ioSafe 1513+ Review - Performance, Value & Verdict Review
- Page 1 ioSafe 1513+ Review
- Page 2 Performance, Value & Verdict Review
ioSafe 1513+ – Performance
So the 1513+ is built to survive the apocalypse and upon Synology’s strong foundations, but does it come together? Unsurprisingly yes.
In our tests both read and write times transferring large files immediately hit the limits of Gigabit Ethernet consistently recording transfer speeds of 112MBps (896Mbps) and 111MBps (888Mbps) respectively.
Switching to Link Aggregation mode can force more data down the pipe, but we find the increase (roughly 10-20%) isn’t worth the vastly more complicated setup, additional (inevitably expensive) switch and the noise that brings. Maxing out Gigabit Ethernet should be more than enough for most, though it is a barrier even midrange NAS – like the Synology DS414 – are also starting to hit. A problem given 10 Gigabit Ethernet (10GE) remains prohibitively expensive.
Given the limits of Gigabit then the more important result comes from our CPU intensive test transferring a 2GB folder of over 2,000 small files. Here the 1513 came out swinging. In these tests speeds obviously fluctuate, but the 1513+ achieved average read and write speeds of 52.9MBps (423.2Mbps) and 43MBps (344Mbps) which make it the fastest NAS we have tested.
There is one big caveat, however, and that is noise. Our test sample came fully populated with five drives and we recorded noise of 59 decibels at just one metre. That is loud enough that you can’t work for long in the same space and while the 1513 is clearly not designed for a living room existence we were taken aback.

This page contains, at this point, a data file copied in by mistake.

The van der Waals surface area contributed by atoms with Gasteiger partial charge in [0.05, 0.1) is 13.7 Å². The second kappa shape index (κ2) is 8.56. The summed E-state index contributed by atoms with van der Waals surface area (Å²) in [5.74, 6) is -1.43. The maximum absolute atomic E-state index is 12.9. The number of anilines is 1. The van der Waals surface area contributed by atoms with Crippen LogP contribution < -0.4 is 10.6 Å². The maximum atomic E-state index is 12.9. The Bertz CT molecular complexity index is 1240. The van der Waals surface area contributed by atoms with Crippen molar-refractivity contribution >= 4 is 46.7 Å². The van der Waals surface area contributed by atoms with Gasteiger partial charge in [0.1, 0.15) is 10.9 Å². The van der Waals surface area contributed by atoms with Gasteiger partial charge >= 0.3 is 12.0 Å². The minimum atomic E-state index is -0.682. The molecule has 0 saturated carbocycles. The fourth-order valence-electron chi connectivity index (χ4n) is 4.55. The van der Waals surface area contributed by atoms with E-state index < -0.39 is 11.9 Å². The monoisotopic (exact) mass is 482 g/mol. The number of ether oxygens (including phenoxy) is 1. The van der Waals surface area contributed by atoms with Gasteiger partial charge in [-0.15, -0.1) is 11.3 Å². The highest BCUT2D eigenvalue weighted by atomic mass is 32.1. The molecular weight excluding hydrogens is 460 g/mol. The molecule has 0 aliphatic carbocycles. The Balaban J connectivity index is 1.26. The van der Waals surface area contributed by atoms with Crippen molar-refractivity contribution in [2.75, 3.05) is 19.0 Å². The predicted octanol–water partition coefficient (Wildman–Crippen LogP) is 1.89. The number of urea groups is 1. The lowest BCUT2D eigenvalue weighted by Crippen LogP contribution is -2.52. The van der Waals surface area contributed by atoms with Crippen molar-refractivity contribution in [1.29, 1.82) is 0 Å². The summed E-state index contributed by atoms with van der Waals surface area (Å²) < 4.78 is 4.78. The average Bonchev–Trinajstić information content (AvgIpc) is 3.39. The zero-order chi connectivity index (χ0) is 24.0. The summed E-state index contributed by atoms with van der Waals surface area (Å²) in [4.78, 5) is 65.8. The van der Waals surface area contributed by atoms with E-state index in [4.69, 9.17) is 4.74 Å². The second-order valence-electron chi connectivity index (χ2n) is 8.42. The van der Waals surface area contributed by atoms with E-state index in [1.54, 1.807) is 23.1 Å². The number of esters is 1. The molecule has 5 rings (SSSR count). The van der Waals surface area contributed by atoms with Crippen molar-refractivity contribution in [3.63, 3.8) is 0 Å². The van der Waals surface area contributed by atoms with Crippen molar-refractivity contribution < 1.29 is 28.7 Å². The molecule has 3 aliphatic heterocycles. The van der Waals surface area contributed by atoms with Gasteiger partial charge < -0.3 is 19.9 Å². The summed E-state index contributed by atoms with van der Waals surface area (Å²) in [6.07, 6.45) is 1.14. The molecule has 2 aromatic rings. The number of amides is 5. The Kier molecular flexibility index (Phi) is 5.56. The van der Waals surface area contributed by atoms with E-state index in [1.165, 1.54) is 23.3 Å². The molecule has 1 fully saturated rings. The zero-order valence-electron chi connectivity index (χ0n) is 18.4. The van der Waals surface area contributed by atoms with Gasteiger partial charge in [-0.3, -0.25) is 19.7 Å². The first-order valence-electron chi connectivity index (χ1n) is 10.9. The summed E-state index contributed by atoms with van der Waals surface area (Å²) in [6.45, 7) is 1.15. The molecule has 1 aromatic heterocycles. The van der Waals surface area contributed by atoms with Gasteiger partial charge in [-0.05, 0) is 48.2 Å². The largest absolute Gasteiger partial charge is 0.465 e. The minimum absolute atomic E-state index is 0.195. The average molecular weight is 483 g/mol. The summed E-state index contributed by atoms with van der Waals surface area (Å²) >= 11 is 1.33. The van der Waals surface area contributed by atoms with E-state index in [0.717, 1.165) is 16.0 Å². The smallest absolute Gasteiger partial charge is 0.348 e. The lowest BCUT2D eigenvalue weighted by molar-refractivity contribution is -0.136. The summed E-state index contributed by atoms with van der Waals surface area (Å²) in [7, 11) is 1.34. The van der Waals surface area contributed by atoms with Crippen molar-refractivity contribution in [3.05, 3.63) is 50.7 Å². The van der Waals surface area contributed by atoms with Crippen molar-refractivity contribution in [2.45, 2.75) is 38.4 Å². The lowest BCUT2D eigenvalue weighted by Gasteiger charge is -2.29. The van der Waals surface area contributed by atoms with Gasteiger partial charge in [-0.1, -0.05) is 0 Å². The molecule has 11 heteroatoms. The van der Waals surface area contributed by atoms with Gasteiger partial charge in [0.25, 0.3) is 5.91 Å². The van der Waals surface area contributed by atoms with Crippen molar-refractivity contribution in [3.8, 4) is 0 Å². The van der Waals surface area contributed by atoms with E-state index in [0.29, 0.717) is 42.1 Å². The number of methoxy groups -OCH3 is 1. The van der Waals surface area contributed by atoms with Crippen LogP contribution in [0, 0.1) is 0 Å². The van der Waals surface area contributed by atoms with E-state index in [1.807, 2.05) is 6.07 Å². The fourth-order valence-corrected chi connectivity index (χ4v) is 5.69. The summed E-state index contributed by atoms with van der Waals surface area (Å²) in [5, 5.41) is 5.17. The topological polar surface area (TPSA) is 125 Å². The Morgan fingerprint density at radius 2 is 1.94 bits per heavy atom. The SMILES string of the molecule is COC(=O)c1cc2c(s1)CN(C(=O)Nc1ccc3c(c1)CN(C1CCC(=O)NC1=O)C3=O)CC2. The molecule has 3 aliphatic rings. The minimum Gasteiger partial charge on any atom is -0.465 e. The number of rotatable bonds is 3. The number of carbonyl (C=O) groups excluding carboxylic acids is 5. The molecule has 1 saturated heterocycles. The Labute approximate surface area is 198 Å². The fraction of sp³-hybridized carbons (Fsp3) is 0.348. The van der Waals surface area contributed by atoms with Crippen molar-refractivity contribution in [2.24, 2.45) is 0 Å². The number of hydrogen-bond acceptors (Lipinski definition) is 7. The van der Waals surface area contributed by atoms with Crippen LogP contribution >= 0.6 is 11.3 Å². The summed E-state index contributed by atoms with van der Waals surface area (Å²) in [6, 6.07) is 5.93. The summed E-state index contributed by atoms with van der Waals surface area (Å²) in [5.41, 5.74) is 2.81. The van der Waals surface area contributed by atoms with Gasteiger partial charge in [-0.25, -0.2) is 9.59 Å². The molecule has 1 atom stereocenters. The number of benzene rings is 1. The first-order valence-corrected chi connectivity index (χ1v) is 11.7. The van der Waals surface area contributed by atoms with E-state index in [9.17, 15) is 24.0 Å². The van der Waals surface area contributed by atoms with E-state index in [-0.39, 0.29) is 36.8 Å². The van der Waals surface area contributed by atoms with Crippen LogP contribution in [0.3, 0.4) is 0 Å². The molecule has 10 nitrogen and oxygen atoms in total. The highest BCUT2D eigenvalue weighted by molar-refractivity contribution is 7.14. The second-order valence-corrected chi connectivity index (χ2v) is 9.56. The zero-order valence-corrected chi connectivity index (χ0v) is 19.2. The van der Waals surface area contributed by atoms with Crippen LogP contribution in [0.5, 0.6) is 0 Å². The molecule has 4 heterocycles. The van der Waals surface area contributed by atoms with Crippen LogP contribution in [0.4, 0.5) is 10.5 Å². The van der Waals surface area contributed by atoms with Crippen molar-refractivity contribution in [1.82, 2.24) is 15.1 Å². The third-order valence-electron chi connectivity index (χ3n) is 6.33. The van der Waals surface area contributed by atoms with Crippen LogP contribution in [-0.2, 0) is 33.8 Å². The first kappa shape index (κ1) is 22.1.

Interestingly ioSafe quotes the 1513+ as producing just 25 decibels unpopulated so if you can source compatible quiet drives there may be some room for improvement. That said ioSafe isn’t currently selling the NAS without drives.
Should I buy the ioSafe 1513+?
All of which brings us to the inevitable question and the answer is: you may have no choice.
ioSafe is retailing the 1513+ in two versions: 10TB (5x 2TB drives) for £3,199 and 20TB (5x 4TB drives) for £4,299. These include one year warranties and if you increase it to five years the prices jump to £4,999 and £7,299. By comparison the standard Synology 1513 sells for £599 unpopulated (~£949 with 5x2TB drives) .
This rams home the previous conclusion, namely this is a great NAS and if you need it there’s no arguing about the price because there’s nothing else quite like it. But if your data isn’t highly valuable you’re unlikely to want to make such a big outlay for what is essentially a £949 NAS wrapped in a Challenger tank.
One alternative may be to save money and opt for one of ioSafe’s smaller units, like the 214, and store only your most valuable data on it (you could still fit up to 5TB on it depending what drives you choose) then use a larger non-ruggedised NAS for your day to day data.
The ioSafe 1513+ is a fine NAS. It built to protect your data through any conceivable disaster, marries that durability with high quality construction and somehow melds it into a reasonably stylish design. The Synology 1513+ as its heart is also a fine choice with super slick setup and UI and blistering performance. That said given ioSafe’s understandably huge price premium means only those who really need the ultimate data protection need apply.
Next, read our ioSafe 214 Review
Score in detail
Build Quality 10